The lipid hypothesis stipulates that the risk of developing CAD is related to the cholesterol levels of various lipoprotein fractions, the risk increasing with either a higher LDL cholesterol level or a lower HDL cholesterol level. The data reviewed here indicate that the measurement of the plasma level of the major apoproteins of LDL and HDL, apoB and apoA-I, respectively, provide additional information in the assessment of a patient at risk for CAD. In the case of LDL B, two "normocholesterolemic" groups with CAD are detected, those with normotriglyceridemic HyperapoB and those with hypertriglyceridemic HyperapoB. In all of these syndromes associated with premature CAD, HyperapoB, FCH, and FH, the common denominator is an increased number of LDL particles. A low level of apoA-I may indicate that one of the subfractions of HDL (HDL2) is decreased. HDL2 is generally decreased in disorders where LDL B is elevated, a combination that may be particularly atherogenic. Conversely, elevated apoA-I and HDL cholesterol levels, or decreased LDL cholesterol and LDL B protein levels, are associated with a low prevalence of CAD and longevity. Thus, LDL and HDL levels may be metabolically linked, a relation which is more evident if apoproteins are measured and which may be obscured if apoproteins are not determined. The assessment of dyslipoproteinemia in a patient at risk for CAD might optimally include measurement of LDL B and apoA-I levels, in addition to LDL cholesterol and HDL cholesterol levels.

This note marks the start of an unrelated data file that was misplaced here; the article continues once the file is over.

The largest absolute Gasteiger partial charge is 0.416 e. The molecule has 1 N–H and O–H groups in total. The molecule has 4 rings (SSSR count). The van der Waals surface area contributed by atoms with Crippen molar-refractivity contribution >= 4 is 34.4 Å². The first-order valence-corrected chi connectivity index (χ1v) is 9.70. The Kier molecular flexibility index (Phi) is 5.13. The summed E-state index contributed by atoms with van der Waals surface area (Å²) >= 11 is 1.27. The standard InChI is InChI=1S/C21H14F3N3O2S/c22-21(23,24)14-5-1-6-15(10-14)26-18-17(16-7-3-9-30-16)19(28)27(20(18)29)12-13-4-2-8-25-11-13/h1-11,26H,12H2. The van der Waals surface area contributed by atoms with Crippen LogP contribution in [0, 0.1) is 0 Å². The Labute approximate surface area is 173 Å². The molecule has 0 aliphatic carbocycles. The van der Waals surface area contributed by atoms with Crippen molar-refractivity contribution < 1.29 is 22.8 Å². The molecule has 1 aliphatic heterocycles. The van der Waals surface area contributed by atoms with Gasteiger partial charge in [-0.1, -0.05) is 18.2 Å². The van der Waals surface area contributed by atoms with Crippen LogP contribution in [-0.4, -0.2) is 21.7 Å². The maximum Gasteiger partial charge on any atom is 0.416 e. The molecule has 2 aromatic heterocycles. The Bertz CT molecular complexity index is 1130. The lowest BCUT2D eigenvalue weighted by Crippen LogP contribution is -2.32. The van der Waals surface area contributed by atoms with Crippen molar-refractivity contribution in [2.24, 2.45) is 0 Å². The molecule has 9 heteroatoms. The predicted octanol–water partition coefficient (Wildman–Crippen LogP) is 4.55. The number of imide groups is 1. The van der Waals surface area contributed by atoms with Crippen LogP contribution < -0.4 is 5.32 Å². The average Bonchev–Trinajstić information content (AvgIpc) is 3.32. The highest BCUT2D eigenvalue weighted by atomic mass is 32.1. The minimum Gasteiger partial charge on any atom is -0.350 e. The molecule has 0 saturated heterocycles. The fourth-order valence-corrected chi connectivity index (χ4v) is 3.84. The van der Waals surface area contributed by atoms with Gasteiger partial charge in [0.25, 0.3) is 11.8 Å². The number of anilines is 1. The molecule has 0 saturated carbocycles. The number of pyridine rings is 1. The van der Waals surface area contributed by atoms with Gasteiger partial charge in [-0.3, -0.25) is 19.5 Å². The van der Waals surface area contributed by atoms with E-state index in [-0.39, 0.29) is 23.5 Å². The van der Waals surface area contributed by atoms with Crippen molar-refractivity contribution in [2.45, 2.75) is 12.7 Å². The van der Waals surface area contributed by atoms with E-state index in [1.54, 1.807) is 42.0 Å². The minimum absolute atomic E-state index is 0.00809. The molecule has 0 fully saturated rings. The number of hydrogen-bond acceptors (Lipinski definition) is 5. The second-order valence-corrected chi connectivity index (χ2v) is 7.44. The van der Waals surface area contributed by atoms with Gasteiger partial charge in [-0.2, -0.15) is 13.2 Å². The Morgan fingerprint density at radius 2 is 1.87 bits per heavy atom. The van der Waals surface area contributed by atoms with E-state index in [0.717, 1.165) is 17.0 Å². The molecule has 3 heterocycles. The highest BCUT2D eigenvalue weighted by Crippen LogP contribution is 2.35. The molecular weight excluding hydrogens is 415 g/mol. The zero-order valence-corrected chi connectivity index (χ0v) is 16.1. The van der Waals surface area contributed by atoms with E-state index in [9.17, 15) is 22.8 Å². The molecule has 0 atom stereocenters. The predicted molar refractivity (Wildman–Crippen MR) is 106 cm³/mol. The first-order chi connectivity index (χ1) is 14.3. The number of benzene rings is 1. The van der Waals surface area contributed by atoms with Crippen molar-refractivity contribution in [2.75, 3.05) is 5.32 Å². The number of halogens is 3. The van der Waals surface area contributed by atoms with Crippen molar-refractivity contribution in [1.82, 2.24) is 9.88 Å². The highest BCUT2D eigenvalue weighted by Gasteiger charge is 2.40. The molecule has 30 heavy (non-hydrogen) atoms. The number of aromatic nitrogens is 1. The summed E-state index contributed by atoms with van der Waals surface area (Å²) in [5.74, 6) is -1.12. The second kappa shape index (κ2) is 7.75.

ASJC Scopus subject areas
- Public Health, Environmental and Occupational Health